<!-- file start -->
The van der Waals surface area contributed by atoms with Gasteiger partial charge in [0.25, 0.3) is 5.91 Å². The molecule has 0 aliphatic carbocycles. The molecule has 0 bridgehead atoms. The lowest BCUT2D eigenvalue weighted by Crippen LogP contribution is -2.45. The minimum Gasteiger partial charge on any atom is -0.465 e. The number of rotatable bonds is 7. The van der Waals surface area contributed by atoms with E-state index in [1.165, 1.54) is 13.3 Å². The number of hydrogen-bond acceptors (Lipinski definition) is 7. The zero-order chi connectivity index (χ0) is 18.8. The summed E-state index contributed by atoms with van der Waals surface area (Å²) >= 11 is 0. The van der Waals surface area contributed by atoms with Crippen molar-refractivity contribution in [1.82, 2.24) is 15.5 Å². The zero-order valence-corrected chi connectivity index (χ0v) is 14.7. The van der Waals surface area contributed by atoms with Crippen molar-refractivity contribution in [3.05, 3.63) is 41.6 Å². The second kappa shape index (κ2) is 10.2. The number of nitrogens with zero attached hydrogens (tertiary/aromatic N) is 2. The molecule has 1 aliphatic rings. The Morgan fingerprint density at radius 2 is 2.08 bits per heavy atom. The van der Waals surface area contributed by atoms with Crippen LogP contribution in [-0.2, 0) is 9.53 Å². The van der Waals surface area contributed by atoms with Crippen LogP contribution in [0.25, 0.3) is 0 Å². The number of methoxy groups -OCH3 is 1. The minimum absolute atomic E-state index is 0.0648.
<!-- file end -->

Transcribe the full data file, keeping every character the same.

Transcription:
The van der Waals surface area contributed by atoms with Gasteiger partial charge in [0.25, 0.3) is 5.91 Å². The molecule has 0 aliphatic carbocycles. The molecule has 0 bridgehead atoms. The lowest BCUT2D eigenvalue weighted by Crippen LogP contribution is -2.45. The minimum Gasteiger partial charge on any atom is -0.465 e. The number of rotatable bonds is 7. The van der Waals surface area contributed by atoms with E-state index in [1.165, 1.54) is 13.3 Å². The number of hydrogen-bond acceptors (Lipinski definition) is 7. The zero-order chi connectivity index (χ0) is 18.8. The summed E-state index contributed by atoms with van der Waals surface area (Å²) >= 11 is 0. The van der Waals surface area contributed by atoms with Crippen molar-refractivity contribution in [1.82, 2.24) is 15.5 Å². The zero-order valence-corrected chi connectivity index (χ0v) is 14.7. The van der Waals surface area contributed by atoms with Crippen molar-refractivity contribution in [3.05, 3.63) is 41.6 Å². The second kappa shape index (κ2) is 10.2. The number of nitrogens with zero attached hydrogens (tertiary/aromatic N) is 2. The molecule has 1 aliphatic rings. The Morgan fingerprint density at radius 2 is 2.08 bits per heavy atom. The van der Waals surface area contributed by atoms with Crippen LogP contribution in [-0.2, 0) is 9.53 Å². The van der Waals surface area contributed by atoms with Crippen LogP contribution in [0.25, 0.3) is 0 Å². The number of methoxy groups -OCH3 is 1. The minimum absolute atomic E-state index is 0.0648.